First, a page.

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North Korea on Sunday carried out its sixth nuclear bomb test, which experts say was the isolated country’s most powerful yet. The regime said the test was that of a hydrogen bomb that could be mounted on an intercontinental ballistic missile.
North Korea called the test a “complete success,” an announcement that came only hours after the country’s supreme leader, Kim Jong-un, said Pyongyang had manufactured the hydrogen bomb. The test represented a bold show of defiance for the North, and came after multiple threats of action from U.S. President Donald Trump.
And the test was the first by North Korea to outperform the nuclear bombs dropped on Japanese cities Hiroshima and Nagasaki during World War II. Yet, analysts remain skeptical that the North had actually built a hydrogen bomb, which can pack more than 1,000 times the destructive power of an ordinary nuclear weapon. Sunday’s bomb test was “five to six times” as powerful as North Korea’s last nuclear test, a year ago, said Lee Mi-sun, a senior analyst at the South Korean Meteorological Administration.
That’s not to say it was not powerful, though: It yielded 60 to 80 kilotons, and was most likely a “boosted” atomic bomb, in which a small amount of thermonuclear fuel produced a slightly higher explosive yield but fell well short of a true hydrogen bomb, according to Kim Dong-yub, a defense analyst at the Institute for Far Eastern Studies at Kyungnam University in Seoul (via The New York Times).
The nuclear bomb test, which was detected at 12:36 p.m., had a tremor magnitude of 6.3, according to the United States Geological Survey. A similar result was detected by China, which also registered a second, less powerful tremor of magnitude 4.6. The South Korean Defense Ministry’s estimate was 5.7.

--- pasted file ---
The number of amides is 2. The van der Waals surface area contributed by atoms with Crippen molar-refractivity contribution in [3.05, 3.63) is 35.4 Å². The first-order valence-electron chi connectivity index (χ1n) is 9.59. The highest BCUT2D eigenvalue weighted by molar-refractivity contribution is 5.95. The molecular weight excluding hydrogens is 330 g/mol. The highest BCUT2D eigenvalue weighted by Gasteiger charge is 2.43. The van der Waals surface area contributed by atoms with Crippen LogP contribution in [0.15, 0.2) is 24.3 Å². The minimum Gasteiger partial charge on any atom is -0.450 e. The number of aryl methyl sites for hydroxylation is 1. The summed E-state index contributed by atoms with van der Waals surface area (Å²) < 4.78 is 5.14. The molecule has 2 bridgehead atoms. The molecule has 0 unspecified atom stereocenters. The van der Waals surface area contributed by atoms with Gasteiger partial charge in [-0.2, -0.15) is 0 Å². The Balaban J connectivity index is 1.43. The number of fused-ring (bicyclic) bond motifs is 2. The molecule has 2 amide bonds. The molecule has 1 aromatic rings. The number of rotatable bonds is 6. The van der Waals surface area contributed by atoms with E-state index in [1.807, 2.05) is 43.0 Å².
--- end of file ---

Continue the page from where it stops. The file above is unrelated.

“The size of the seismic signal of the recent test suggests a significantly higher explosive yield than the fifth test,” Mr. Albright said, via The Times. “Getting this high of a yield would likely require thermonuclear material in the device.” But he said he was “skeptical that this design has been miniaturized to fit reliably on a ballistic missile.”
Ross Feingold, a Taiwan-based Asia political analyst, told Al Jazeera News that the development of North Korean weapons has been advancing steadily.
“There has clearly been a pace of technological improvement over a period of time, whether it is with nuclear bombs themselves or with the missile delivery technology,” he said. “The North Koreans … probably have better technological capability than a lot of the analysts had given them credit for in the past. And more significantly, they do learn from mistakes.”
According to the BBC, South Korean President Moon Jae-in said North Korea’s sixth nuclear test should be met with the “strongest possible” response, including new United Nations Security Council sanctions to “completely isolate” the country.
China, North Korea’s only major ally, condemned the test.
North Korea “has ignored the international community’s widespread opposition, again carrying out a nuclear test. China’s government expresses resolute opposition and strong condemnation toward this,” the foreign ministry said in a statement.
Japan’s Chief Cabinet Secretary Yoshihide Suga said sanctions against North Korea should include restrictions on the trade of oil products.
Russia meanwhile said the test defied international law and urged all sides involved to hold talks, saying this was the only way to resolve the Korean peninsula’s problems.
The head of the International Atomic Energy Agency, the global nuclear watchdog, described the test as “an extremely regrettable act”.
Yukiya Amano added: “This new test, which follows the two tests last year and is the sixth since 2006, is in complete disregard of the repeated demands of the international community.”
Feature Image: North Korea released a photo Sunday of what it said was a hydrogen bomb that could be fitted onto a missile. (Korean Central News Agency)
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